It is a compelling image: bulldozers smashing the white picket fence surrounding grandma’s cottage, leveling her home for a new auto mall. All for the sake of the almighty buck, a city’s redevelopment agency destroys the sanctity of your home. Compelling, but an overstatement of what happens in California.
But what about graffiti-covered buildings, boarded-up windows and crack houses owned by absentee slumlords?
Those conditions are a blight both to the physical and economic health of a community. This is the real story of redevelopment in most California communities.
Redevelopment is a positive tool in those cases, not only improving neighborhoods, but also building clean, safe and affordable homes and apartments for local residents.
Much has been made of the recent United States Supreme Court decision that let a Connecticut town take peoples’ homes (after paying them full market value and moving expenses) in the name of economic development. In essence, the decision confirmed earlier rulings that defer to the states on the issue of the police power of local governments.
The California Legislature must be very cautious about changing our private property rights. Legislators should also not act rashly to cut local governments’ power to fix problems with run-down properties that create nuisances and serious public safety hazards.
This issue is not as simple as it seems. If we alter the State Constitution, as some suggest, there will be serious unintended consequences.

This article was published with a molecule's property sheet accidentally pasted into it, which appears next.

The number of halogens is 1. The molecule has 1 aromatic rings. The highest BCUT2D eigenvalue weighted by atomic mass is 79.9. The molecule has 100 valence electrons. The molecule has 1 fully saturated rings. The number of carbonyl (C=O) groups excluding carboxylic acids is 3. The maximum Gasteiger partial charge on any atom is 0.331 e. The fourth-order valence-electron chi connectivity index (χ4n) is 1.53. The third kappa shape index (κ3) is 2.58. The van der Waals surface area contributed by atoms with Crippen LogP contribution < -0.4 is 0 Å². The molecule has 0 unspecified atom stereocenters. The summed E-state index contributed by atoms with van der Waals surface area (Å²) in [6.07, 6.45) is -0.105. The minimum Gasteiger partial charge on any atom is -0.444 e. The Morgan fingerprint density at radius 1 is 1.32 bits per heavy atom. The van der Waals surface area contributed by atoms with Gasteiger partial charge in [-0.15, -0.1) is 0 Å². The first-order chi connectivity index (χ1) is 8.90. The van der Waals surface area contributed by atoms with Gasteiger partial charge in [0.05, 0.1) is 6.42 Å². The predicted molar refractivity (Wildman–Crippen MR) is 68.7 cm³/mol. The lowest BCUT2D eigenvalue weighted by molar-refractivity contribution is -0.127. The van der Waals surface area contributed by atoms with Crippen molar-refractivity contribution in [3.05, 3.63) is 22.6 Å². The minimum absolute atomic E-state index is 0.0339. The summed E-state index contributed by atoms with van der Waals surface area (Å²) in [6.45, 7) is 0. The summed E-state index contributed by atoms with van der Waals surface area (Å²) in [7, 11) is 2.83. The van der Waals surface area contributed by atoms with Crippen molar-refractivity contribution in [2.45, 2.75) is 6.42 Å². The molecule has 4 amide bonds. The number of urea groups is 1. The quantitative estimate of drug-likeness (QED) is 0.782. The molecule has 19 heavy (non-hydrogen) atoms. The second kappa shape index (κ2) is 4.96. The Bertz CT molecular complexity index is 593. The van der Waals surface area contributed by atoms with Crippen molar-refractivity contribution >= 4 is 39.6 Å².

One recently-introduced proposal would stop state and local government from using their constitutional powers to correct problems on properties that become public nuisances. We urge caution before reducing the power of government to act in the public interest.
To this end, and recognizing Californian’s concern about the Connecticut decision, Senator Christine Kehoe, Assembly Member Gene Mullin, and I will be introducing legislation that puts a two-year moratorium on any eminent domain actions for private use against owner-occupied homes in California.
This “cooling-off” period allows state legislators to study existing state law and make appropriate adjustments.
American courts have long held that state governments can write their own rules and limitations on eminent domain through the political process. California’s state laws require that there be both physical and economic blight before the use of eminent domain can even be considered for the reconstruction and rehabilitation of rundown areas. A long process that protects homeowners’ rights must be initiated before any condemnation begins.
For more than 50 years, California cities and residents have benefited from revitalization efforts financed by redevelopment.
Let us not lose sight of all the positive accomplishments that have been achieved under that authority.
Thousands of new and affordable residences in California have been created through the mechanism of redevelopment.
Let us work rationally to see where abuses may be occurring and seek to address real and specific problems.
Let us not “throw the baby out with the bath water.”
Hollister Free Lance: www.freelancenews.com
Assemblyman Simon Salinas, D-Salinas, represents California’s 28th Assembly District, which includes San Benito county